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NUS, NTUC and SkillsFuture Singapore sign MoU to harness big data and data analytics to explore skills gap in local workforce

Above photo (from left): Mr. Nick O’Donnell, Director of Public Policy and Public Affairs at LinkedIn, Mr. Kevin Wo, Managing Director at Microsoft Singapore, Mr. Kishore Mahbubani, Dean at the LKY School, Ms. Sim Soo Kheng, Director of Research and Innovation (Institute for Adult Learning) at SkillsFuture Singapore, and Mr. Patrick Tay, Assistant Secretary-General at NTUC. Photo credit: Microsoft 

A Memorandum of Understanding (MoU) with the Lee Kuan Yew School of Public Policy, National University of Singapore (LKY School); National Trades Union Congress (NTUC); Institute for Adult Learning, SkillsFuture Singapore (IAL); Microsoft; and LinkedIn was signed on June 21 2017 to collectively harness the power of big data, data analytics and research to explore the “skills gap” in today’s local workforce.

The three-year MoU will combine the resources of the different institutions to shed light on a challenge that many governments face in the context of the Fourth Industrial Revolution.

As technology continues to disrupt the economic, business and jobs landscape in the digital age, the ability to re-learn, re-skill and adapt to the constantly changing environment will be crucial for the workforce to remain relevant in tomorrow’s economy. To meet the changing demand for skills, more insights will be needed so that governments and industry can identify specific areas of need in the labour market and target their resources more effectively for education, training and up skilling.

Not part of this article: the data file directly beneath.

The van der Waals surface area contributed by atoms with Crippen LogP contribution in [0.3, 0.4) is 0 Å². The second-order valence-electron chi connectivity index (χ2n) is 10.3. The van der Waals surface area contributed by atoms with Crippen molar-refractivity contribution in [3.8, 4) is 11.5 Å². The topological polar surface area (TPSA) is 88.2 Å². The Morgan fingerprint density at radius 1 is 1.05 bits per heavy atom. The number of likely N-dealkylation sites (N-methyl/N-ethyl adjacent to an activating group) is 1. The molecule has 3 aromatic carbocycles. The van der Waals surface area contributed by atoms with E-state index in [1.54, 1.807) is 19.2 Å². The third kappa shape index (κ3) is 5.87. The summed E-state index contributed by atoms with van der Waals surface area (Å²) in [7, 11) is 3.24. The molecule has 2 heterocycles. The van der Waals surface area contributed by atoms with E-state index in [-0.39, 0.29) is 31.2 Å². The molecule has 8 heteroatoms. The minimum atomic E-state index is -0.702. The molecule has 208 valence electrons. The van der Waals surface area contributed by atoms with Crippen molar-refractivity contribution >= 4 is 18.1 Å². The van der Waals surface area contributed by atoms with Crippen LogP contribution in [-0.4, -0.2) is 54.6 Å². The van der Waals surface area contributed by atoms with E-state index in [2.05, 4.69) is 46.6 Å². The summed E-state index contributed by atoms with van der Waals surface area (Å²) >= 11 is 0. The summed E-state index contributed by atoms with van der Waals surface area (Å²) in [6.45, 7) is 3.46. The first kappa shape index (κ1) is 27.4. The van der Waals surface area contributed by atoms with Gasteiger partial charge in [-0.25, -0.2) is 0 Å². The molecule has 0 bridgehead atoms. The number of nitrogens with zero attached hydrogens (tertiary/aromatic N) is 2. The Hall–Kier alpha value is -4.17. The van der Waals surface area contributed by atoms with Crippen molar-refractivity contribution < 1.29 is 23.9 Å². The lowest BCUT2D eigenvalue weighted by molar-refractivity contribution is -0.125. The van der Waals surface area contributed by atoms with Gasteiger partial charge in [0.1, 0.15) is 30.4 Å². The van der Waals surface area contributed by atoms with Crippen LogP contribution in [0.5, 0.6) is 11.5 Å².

Following the signing of the MoU, the LKY School will spearhead the research study. Working in tandem with NTUC, IAL and LinkedIn, the LKY School will analyse big data to generate insights on the current skills and employment landscape in Singapore. They will leverage Microsoft’s Azure cloud platform for secure data storage, computation and analysis. Insights arising from the project will be used to help Singapore maximise workforce productivity, inform policy and enhance advocacy and training programmes.

“The Labour Movement in Singapore has observed a rising incidence of jobs, skills and expectations mismatch in the workforce especially in early disrupted sectors and has bolstered efforts to prepare the workforce to take on the challenges and opportunities of today and tomorrow. This meaningful collaboration is a further step in this direction.

Alongside the challenges of the future of work, there are opportunities to be tapped and as stakeholders, we have to look ahead, plan for the future and leverage on each of our capabilities to work closer together for the benefit of our workers, our businesses, our economy and our society,” said Mr. Patrick Tay, Assistant Secretary-General of the National Trades Union Congress.

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